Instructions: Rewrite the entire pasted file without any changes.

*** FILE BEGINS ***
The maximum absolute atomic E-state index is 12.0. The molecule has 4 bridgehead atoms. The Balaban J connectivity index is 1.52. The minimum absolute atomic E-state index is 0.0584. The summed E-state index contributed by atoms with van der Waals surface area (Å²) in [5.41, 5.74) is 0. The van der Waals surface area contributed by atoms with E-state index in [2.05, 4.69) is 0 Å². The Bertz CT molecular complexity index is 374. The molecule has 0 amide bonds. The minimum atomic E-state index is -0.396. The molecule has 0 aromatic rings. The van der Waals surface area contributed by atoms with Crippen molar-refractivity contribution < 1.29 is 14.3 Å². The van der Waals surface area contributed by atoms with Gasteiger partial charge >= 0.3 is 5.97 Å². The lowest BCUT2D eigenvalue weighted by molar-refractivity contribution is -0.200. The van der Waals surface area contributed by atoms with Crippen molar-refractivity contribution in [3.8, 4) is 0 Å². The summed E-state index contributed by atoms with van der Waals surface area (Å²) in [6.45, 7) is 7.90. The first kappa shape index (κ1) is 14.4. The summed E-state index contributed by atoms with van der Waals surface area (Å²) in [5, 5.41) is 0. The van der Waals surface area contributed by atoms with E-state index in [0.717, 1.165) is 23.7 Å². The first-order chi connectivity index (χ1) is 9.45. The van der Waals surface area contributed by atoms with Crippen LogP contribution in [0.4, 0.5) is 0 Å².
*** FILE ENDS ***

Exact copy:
The maximum absolute atomic E-state index is 12.0. The molecule has 4 bridgehead atoms. The Balaban J connectivity index is 1.52. The minimum absolute atomic E-state index is 0.0584. The summed E-state index contributed by atoms with van der Waals surface area (Å²) in [5.41, 5.74) is 0. The van der Waals surface area contributed by atoms with E-state index in [2.05, 4.69) is 0 Å². The Bertz CT molecular complexity index is 374. The molecule has 0 amide bonds. The minimum atomic E-state index is -0.396. The molecule has 0 aromatic rings. The van der Waals surface area contributed by atoms with Crippen molar-refractivity contribution < 1.29 is 14.3 Å². The van der Waals surface area contributed by atoms with Gasteiger partial charge >= 0.3 is 5.97 Å². The lowest BCUT2D eigenvalue weighted by molar-refractivity contribution is -0.200. The van der Waals surface area contributed by atoms with Crippen molar-refractivity contribution in [3.8, 4) is 0 Å². The summed E-state index contributed by atoms with van der Waals surface area (Å²) in [6.45, 7) is 7.90. The first kappa shape index (κ1) is 14.4. The summed E-state index contributed by atoms with van der Waals surface area (Å²) in [5, 5.41) is 0. The van der Waals surface area contributed by atoms with E-state index in [0.717, 1.165) is 23.7 Å². The first-order chi connectivity index (χ1) is 9.45. The van der Waals surface area contributed by atoms with Crippen LogP contribution in [0.4, 0.5) is 0 Å².